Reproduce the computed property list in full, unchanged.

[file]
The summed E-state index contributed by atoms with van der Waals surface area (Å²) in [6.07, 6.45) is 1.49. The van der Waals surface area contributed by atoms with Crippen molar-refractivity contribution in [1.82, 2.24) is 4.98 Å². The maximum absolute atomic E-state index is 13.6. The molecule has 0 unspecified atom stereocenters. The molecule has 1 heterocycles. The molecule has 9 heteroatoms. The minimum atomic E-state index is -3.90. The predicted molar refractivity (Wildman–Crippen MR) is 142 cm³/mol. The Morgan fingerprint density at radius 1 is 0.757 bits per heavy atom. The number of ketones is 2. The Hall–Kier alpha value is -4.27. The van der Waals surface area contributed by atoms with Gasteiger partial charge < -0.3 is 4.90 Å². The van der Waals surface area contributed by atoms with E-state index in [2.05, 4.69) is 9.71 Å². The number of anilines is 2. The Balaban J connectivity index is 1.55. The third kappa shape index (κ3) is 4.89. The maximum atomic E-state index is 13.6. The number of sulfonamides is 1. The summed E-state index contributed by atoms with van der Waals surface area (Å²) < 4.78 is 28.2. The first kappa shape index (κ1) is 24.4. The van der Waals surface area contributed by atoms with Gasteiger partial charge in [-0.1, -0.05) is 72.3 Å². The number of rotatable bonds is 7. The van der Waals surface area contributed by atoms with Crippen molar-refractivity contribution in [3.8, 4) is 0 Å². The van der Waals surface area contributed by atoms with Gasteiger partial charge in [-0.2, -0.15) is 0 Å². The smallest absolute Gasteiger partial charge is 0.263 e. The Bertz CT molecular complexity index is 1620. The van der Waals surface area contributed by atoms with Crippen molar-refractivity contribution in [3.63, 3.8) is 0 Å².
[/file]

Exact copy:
The summed E-state index contributed by atoms with van der Waals surface area (Å²) in [6.07, 6.45) is 1.49. The van der Waals surface area contributed by atoms with Crippen molar-refractivity contribution in [1.82, 2.24) is 4.98 Å². The maximum absolute atomic E-state index is 13.6. The molecule has 0 unspecified atom stereocenters. The molecule has 1 heterocycles. The molecule has 9 heteroatoms. The minimum atomic E-state index is -3.90. The predicted molar refractivity (Wildman–Crippen MR) is 142 cm³/mol. The Morgan fingerprint density at radius 1 is 0.757 bits per heavy atom. The number of ketones is 2. The Hall–Kier alpha value is -4.27. The van der Waals surface area contributed by atoms with Gasteiger partial charge < -0.3 is 4.90 Å². The van der Waals surface area contributed by atoms with E-state index in [2.05, 4.69) is 9.71 Å². The number of anilines is 2. The Balaban J connectivity index is 1.55. The third kappa shape index (κ3) is 4.89. The maximum atomic E-state index is 13.6. The number of sulfonamides is 1. The summed E-state index contributed by atoms with van der Waals surface area (Å²) < 4.78 is 28.2. The first kappa shape index (κ1) is 24.4. The van der Waals surface area contributed by atoms with Gasteiger partial charge in [-0.1, -0.05) is 72.3 Å². The number of rotatable bonds is 7. The van der Waals surface area contributed by atoms with Crippen molar-refractivity contribution in [3.8, 4) is 0 Å². The van der Waals surface area contributed by atoms with Gasteiger partial charge in [-0.2, -0.15) is 0 Å². The smallest absolute Gasteiger partial charge is 0.263 e. The Bertz CT molecular complexity index is 1620. The van der Waals surface area contributed by atoms with Crippen molar-refractivity contribution in [3.63, 3.8) is 0 Å².